Since the beginning of the year, a prevalent illicit market, oversupply, and poor inventory management have ravaged Canadian cannabis companies. The benchmark Horizons Marijuana Life Sciences ETF (TSX: HMMJ) reflects these woes, down by nearly 25% from Jan. 2 to Aug. 31. As stocks in the sector continue to slide, many investors are wondering if now is the time to buy the dip.
But buying stocks as they bottom out is not always a profitable tactic. Investors may be catching a falling knife that never rebounds. Let’s dig deeper into one slipping stock, Canadian cannabis company Organigram Holdings (NASDAQ: OGI), and ask whether investors should act now and buy its shares for cheap.
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In the third quarter of 2020, Organigram’s revenue decreased by 27% year over year to $18 million Canadian dollars due to severe oversupply issues. The company had to write down much of its inventory because it could not get its products in front of buyers, resulting in a cost of goods sold over twice as high as net revenues.
That’s not all — the market price of the company’s cannabis dropped dramatically during the quarter. The fair value of Organigram’s inventory took a CA$23.86 million hit. After all adjustments, the company’s gross margin came in at a loss of CA$50.2 million, miles above CA$179,000 of gross losses in Q3 2019. This all translates to a stinging loss of $3 for every $1 it earned in revenue.
Another area of poor performance was Organigram’s sales, marketing, general, and administrative expenses, increasing by 13% from last year to $10.2 million. Total net losses amounted to nearly CA$90 million, up from CA$10.18 million in net losses in Q3 2019, meaning that net losses increased by over 750% in a single year.
Like many cannabis companies, when Organigram runs out of cash, it turns to investors to make up for operational pitfalls. From May 2019 to July 2020, Organigram’s shares outstanding went from 158.4 million to 204.6 million, an increase of 29%. The company’s long-term debt simultaneously increased 71% from CA$46.1 million to CA$78.9 million.
In the Foolish investment world, we don’t solely rely on past financials to predict a company’s future. However, Organigram has had significant issues in its underlying business that warrant attention and will affect its ability to generate cash down the road.
An uncertain future
In first quarter of 2020, Organigram expected its Moncton facility in the province of New Brunswick to achieve an annual production capacity of 113,000 kg of dried cannabis. At the company’s average selling price of CA$4.59 per gram of cannabis, that would have meant CA$518.7 million in extra revenue.
Unfortunately, the Moncton facility experienced several delays towards the end of 2019, before halting development in November. A few months later, Organigram decided to suspend the final stages of construction indefinitely, citing a lack of product demand that rendered further construction in 2020 unnecessary. Since parts of the facility were completed with no foreseeable use, Organigram recognized a whopping asset impairment charge of CA$37.3 million in the third quarter of 2020.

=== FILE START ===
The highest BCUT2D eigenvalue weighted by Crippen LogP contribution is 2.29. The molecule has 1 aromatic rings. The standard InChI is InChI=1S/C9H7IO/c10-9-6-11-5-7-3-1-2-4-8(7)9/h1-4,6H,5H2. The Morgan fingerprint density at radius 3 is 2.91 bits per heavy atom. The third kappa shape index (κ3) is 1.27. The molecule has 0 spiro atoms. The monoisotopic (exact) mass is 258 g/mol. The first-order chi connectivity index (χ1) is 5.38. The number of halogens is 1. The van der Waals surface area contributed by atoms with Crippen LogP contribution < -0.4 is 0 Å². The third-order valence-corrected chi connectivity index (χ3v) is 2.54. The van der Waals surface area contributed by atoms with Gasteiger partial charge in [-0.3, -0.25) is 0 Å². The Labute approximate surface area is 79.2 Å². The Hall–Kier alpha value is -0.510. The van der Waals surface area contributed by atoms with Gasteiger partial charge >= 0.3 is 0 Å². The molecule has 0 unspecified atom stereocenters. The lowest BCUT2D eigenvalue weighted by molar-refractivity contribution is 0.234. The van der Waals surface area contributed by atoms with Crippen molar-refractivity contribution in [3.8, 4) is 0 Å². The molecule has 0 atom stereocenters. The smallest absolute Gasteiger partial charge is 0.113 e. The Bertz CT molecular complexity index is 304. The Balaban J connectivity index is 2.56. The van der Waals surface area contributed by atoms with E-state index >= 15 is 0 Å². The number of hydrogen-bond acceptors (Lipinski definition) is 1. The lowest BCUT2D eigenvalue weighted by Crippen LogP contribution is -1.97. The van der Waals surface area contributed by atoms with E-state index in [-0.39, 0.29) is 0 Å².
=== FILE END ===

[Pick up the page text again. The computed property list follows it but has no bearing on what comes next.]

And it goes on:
As a result, the company expects to harvest only 42,000 kg per year from the Moncton facility. The plan to construct the facility was a colossal miscalculation of market dynamics. Additionally, lockdowns and quarantine measures in Canada that forced many retail cannabis stores to close in Q2 2020 have not helped the company’s projections.
It’s unlikely that the fix to Organigram’s problem is to produce more cannabis products. Organigram still has up to $100.6 million worth of biological assets and inventory on its balance sheet. Given current trends, investors should expect writedowns going forward. The company is also attempting to trim costs elsewhere, cutting 25% of the company’s workforce in June as part of restructuring efforts.
Is there any hope left?
One advantage Organigram has over larger competitors is its valuation. Currently, the company’s market cap stands at CA$328.7 million, giving it a price-to-sales multiple of four and price-to-book ratio of one.
It would be unfair to assume the company’s valuation would only get cheaper from here on out. The company recently secured a deal with Israeli medical cannabis company Canndoc to supply the organization with up to 6,000 kg of dried cannabis by the end of 2021. The deal will provide some revenue for Organigram in the short term.
Investors have realized that Organigram is in deep trouble due to oversupply, lackluster performance, and cost-heavy financials. However, the stock is cheap enough that I believe most of these concerns are priced in. For those with a high-risk, high-reward mindset, now is not a bad time to go bargain hunting in Organigram stock. For everyone else looking to buy and hold for the long term, I think it’s best to stay away from this marijuana stock for good.
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If You’re Considering Buying Organigram Stock on the Dip, Read This. was originally published by The Motley Fool